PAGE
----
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How did software development become so hard (Windows)???

restorer-john

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I actually run the only Adobe software I still use (Acrobat Professional) in a virtual machine, simply to avoid it cluttering up my computer with all the Adobe creative cloud junk and the incessant updater prompts. It's just sad that it's come to this.

Adobe CC had so much junk going on, I killed it completely on my machines and use an old copies of Acrobat 9.0 pro extended. Apart from the odd font it can't deal with, it's rock solid and has been for around a decade.
 

MRC01

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GIMP does most of what Photoshop does. And Okular is a great PDF reader and annotator. Both are lightweight and fast compared to Adobe's apps. Not to mention free, with native versions for all 3 platforms: Linux, Mac and Windows.
 

pseudoid

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I have never been a fan of Adobe nor its cumbersome software products.
I also have never trusted a server that I did not personally manage.
Now that I found out what one of the Cs in "Adobe CC" stands for, I'll make sure continue avoiding their products.;)
PaintShopPro/IrfanView/FoxIt are my go-to programs.
 

Marc v E

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Software development is becoming more complex as the requirements for software increase. Customers want more advanced features and a good level of optimization.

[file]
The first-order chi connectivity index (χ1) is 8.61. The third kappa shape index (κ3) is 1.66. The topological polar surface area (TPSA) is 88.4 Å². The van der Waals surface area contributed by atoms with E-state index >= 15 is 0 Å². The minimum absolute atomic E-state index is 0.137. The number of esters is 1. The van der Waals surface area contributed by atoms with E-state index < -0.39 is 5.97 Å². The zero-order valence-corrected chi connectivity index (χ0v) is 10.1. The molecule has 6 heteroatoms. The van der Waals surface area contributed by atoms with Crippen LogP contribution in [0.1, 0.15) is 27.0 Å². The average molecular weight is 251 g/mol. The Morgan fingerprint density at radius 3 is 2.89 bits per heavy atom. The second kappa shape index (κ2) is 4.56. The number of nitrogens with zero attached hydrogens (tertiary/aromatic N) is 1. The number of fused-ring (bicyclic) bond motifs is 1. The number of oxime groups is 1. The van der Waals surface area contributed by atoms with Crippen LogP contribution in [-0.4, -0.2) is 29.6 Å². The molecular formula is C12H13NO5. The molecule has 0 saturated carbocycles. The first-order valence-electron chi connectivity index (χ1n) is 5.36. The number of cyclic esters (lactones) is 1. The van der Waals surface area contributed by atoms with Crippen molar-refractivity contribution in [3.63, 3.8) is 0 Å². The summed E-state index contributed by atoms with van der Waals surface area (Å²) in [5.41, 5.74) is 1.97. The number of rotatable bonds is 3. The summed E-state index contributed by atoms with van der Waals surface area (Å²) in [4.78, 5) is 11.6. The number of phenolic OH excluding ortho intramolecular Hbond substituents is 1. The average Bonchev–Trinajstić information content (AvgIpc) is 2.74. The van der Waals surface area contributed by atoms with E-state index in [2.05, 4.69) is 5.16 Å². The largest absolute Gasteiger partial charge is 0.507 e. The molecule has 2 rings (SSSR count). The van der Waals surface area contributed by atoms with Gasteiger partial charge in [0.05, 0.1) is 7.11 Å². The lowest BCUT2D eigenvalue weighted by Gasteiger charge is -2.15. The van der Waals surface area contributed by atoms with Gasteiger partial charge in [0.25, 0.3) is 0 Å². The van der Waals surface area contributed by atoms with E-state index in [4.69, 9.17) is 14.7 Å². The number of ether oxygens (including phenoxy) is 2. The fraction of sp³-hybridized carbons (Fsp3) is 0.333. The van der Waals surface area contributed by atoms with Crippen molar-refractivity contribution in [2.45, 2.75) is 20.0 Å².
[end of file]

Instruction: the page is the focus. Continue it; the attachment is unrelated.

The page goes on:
As an IT person, I can only say that because of the tools available to integrate software developed by multiple people and keep it working it got so much easier and faster to fight bugs than say 10 to 20 years ago, that I would state the opposite argument. Software development and integration has become so much better that it puzzles me why companies keep making the same mistakes over and over again.

Ide's, the tools in which we develop software have become so good in supporting the developer; there is great software version control available like Git; many Cloud solutions are almost plug and play making the pieces of code ever smaller (a good thing for stability and quality control). Pipelines to integrate testing and automatically run them with every change to prevent faults on parts that were built before are default practice almost everywhere. Docker images to prevent configuration changes between test, acceptance and production environment are another example of a very good solution to a problem we had before but now hardly experience.

In short: it all got easier and better integrated from software development perspective. The observation that I share is that Windows software keeps being buggy on parts you wouldn't expect. Like for example crashing after locking the screen and putting the computer to sleep by closing the laptop. I was greeted by a black screen and computer that wouldn't come back out of its sleep state but by hard reset and restarting. Ime this sort of thing happens less with Mac OS and linux based systems, even though Microsoft OS and Cloud based services is a breath of fresh are compared to windows 95, XP, 2000 etc.
 
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